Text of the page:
S-Cool Revision Summary

S-Cool Revision Summary

Locomotion is generally brought about by a system of muscles in conjugation with a skeleton. The skeleton may be an endoskeleton, an exoskeleton or a hydrostatic skeleton. The support system will be adapted to methods of locomotion for a particular animal (e.g, flying, swimming, climbing, and walking).

It consists of bone, cartilage, tendons and ligaments.

Its functions are:


Protection of soft tissue.

Movement - a point of attachment for muscles.

Production of red blood cells and some white blood cells.

A source (sink) for calcium and phosphate.

Cartilage is firm but elastic. Cartilage cells are called chondrocytes. They secrete a hard, rubbery matrix around themselves.

They also secrete collagen fibres that become embedded in the matrix to strengthen it. The cells themselves live in small cavities in the matrix called lacunae.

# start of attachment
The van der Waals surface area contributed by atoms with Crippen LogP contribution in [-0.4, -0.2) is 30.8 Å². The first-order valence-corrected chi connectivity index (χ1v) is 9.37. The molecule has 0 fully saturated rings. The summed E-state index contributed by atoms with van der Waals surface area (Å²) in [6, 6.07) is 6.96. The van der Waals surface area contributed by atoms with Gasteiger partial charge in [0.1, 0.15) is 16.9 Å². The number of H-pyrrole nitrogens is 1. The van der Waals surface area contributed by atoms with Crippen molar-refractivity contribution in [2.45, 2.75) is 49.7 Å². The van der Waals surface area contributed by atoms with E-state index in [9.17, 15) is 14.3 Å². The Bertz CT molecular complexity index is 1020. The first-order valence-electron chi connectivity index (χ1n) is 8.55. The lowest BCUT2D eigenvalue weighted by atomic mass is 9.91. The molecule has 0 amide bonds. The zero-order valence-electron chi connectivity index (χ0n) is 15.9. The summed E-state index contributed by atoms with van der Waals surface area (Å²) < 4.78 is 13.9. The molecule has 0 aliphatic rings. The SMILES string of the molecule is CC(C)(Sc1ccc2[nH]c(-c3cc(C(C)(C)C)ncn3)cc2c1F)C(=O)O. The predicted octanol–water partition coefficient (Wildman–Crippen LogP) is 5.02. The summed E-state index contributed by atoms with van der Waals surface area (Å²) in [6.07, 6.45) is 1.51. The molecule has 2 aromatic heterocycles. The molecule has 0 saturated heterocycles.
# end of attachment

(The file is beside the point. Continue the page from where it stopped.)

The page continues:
Movement is made more flexible with joints. Here, ligaments hold bones together. They limit the movement thus preventing dislocation. The joints move due to the force of muscles acting on them.

Muscles are attached to bones by tendons that are made of collagen fibres. When a muscle contracts, the tendon and its attached bone are pulled towards the contracting muscle.

Each muscle is called a fibre. Each fibre made up of a bundle of myofibrils.

Each myofibril is made of myofilaments - actin and myosin.

The myofilaments are arranged so that each myosin is surrounded by 6 actins.

Actin: consists of 2 threads wrapped around each other. At each twist there is a binding site for myosin. In a relaxed state, a molecule called tropomyosin covers these sites.

Myosin: the filament consists of many myosin molecules. Each molecule has a tail and a double globular head.

Contraction occurs when an impulses from a motor neurone reaches the synapse at the junction with the muscle. If it is stronger than a threshold stimulus contraction will occur.